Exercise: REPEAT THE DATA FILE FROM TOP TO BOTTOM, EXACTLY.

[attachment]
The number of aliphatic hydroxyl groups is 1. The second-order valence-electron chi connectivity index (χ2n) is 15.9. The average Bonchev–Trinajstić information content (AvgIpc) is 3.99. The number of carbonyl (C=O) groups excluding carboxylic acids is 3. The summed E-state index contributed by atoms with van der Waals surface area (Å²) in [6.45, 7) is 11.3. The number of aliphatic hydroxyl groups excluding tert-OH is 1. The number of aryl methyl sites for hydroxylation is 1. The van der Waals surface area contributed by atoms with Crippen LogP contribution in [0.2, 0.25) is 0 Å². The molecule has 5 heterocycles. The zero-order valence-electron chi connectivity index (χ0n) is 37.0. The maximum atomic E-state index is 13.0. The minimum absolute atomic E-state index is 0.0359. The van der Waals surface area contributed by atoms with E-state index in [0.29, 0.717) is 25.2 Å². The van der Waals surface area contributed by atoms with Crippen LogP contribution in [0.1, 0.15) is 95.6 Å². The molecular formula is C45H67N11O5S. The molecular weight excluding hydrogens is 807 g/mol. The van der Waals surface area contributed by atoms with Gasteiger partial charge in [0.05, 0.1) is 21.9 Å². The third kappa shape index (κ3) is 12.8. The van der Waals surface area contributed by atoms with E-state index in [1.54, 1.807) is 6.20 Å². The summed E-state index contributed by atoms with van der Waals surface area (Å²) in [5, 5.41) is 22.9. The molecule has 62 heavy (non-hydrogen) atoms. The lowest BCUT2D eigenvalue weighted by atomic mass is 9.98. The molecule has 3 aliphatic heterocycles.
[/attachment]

The number of aliphatic hydroxyl groups is 1. The second-order valence-electron chi connectivity index (χ2n) is 15.9. The average Bonchev–Trinajstić information content (AvgIpc) is 3.99. The number of carbonyl (C=O) groups excluding carboxylic acids is 3. The summed E-state index contributed by atoms with van der Waals surface area (Å²) in [6.45, 7) is 11.3. The number of aliphatic hydroxyl groups excluding tert-OH is 1. The number of aryl methyl sites for hydroxylation is 1. The van der Waals surface area contributed by atoms with Crippen LogP contribution in [0.2, 0.25) is 0 Å². The molecule has 5 heterocycles. The zero-order valence-electron chi connectivity index (χ0n) is 37.0. The maximum atomic E-state index is 13.0. The minimum absolute atomic E-state index is 0.0359. The van der Waals surface area contributed by atoms with E-state index in [0.29, 0.717) is 25.2 Å². The van der Waals surface area contributed by atoms with Crippen LogP contribution in [0.1, 0.15) is 95.6 Å². The molecular formula is C45H67N11O5S. The molecular weight excluding hydrogens is 807 g/mol. The van der Waals surface area contributed by atoms with Gasteiger partial charge in [0.05, 0.1) is 21.9 Å². The third kappa shape index (κ3) is 12.8. The van der Waals surface area contributed by atoms with E-state index in [1.54, 1.807) is 6.20 Å². The summed E-state index contributed by atoms with van der Waals surface area (Å²) in [5, 5.41) is 22.9. The molecule has 62 heavy (non-hydrogen) atoms. The lowest BCUT2D eigenvalue weighted by atomic mass is 9.98. The molecule has 3 aliphatic heterocycles.